Connected cows are already a thing, but recently the intersection of barnyards and bits has been breeding a whole herd of applications. The current $1.27 billion “Connected Cow and Farm” business is slated to grow eight-fold to $10.75 billion by 2021, says research firm Arcluster, as reported in The Register.
Arun Nirmal is Arcluster’s research director. Nirmal says cows are going to be the greatest factor in the coming connected farming boom. “The intersection of highly sophisticated automation and M2M [machine to machine] technologies combined with the application of industrial internet of things in this space is set to disrupt the industry over the next decade.”
Connected cow applications include automated milking and feeding, health monitoring, herd management, comfort and cleaning, and mating management.
Let’s go through that list. As The Register points out, milking and feeding are already automated in most developed countries. Health management with bovine wearables to monitor vital signs just involves larger wristbands.
Herd management used to be done with cowbells, but GPS locator chips on collars or ear tags can handle it on the connected farm. (Perhaps there will be a side business supplying excess cowbells to garage bands.)
Comfort and cleaning as a category brings up images of shovels and hoses, for anyone who has ever lived or worked on a farm, but in time there may be robots to handle those chores.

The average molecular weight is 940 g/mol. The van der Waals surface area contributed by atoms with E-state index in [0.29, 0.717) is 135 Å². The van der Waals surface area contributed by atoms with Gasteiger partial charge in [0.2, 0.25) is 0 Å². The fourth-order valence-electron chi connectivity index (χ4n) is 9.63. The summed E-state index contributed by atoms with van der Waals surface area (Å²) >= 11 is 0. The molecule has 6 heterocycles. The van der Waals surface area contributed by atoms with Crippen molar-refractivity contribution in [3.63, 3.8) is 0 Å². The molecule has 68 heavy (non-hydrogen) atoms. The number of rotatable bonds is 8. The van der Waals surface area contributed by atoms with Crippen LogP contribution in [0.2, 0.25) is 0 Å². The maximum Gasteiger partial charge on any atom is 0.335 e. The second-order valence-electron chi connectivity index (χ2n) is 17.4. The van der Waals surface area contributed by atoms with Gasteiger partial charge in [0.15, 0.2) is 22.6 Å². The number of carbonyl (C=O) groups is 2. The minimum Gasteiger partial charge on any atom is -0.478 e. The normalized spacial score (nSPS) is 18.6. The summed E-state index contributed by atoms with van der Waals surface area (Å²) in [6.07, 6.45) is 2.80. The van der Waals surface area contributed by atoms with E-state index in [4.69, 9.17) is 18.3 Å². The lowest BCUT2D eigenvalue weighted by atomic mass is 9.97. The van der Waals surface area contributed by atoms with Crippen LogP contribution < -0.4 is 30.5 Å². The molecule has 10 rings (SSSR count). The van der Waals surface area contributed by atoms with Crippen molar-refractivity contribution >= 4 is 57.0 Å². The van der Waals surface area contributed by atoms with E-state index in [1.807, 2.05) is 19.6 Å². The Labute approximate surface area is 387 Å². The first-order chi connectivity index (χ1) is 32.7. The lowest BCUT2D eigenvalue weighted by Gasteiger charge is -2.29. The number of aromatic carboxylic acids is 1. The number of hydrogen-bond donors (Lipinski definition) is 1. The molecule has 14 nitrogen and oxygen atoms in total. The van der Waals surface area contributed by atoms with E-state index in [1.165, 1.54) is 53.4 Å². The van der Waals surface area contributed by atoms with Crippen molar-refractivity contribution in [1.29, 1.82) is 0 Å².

Mating management is where the topic gets interesting. Fujitsu has already developed a wearable and an app for that. According to The Register, cows “commence oestrus at night and a day or two beforehand become rather more mobile.” So tracking bovine friskiness will be the key to lining up pasture booty calls more efficiently.
As explained by The Register, when the data is right “farmers know when it’s time to get some sperm out of the deep freeze and open that big new packet of rubber gloves.”
Microsoft has separately been involved in a project that monitors amorous bovine behavior. We’re not going to milk this story beyond mentioning that, in order for cows to be optimal milk producers, they have to be in a continuous cycle of pregnancy and calving. The internet of cows will help with this, keeping cows healthy and ensuring that the milk keeps flowing.
- Meet the startup founder who combats climate change by canceling cow burps
- The 15 best tech jobs boast top salaries, high satisfaction, lots of openings
- The best gaming Easter eggs of all time
- The U.S. wastes $161B worth of food every year. A.I. is helping us fix that
- Withings ScanWatch Review: In-depth health tracking, day and night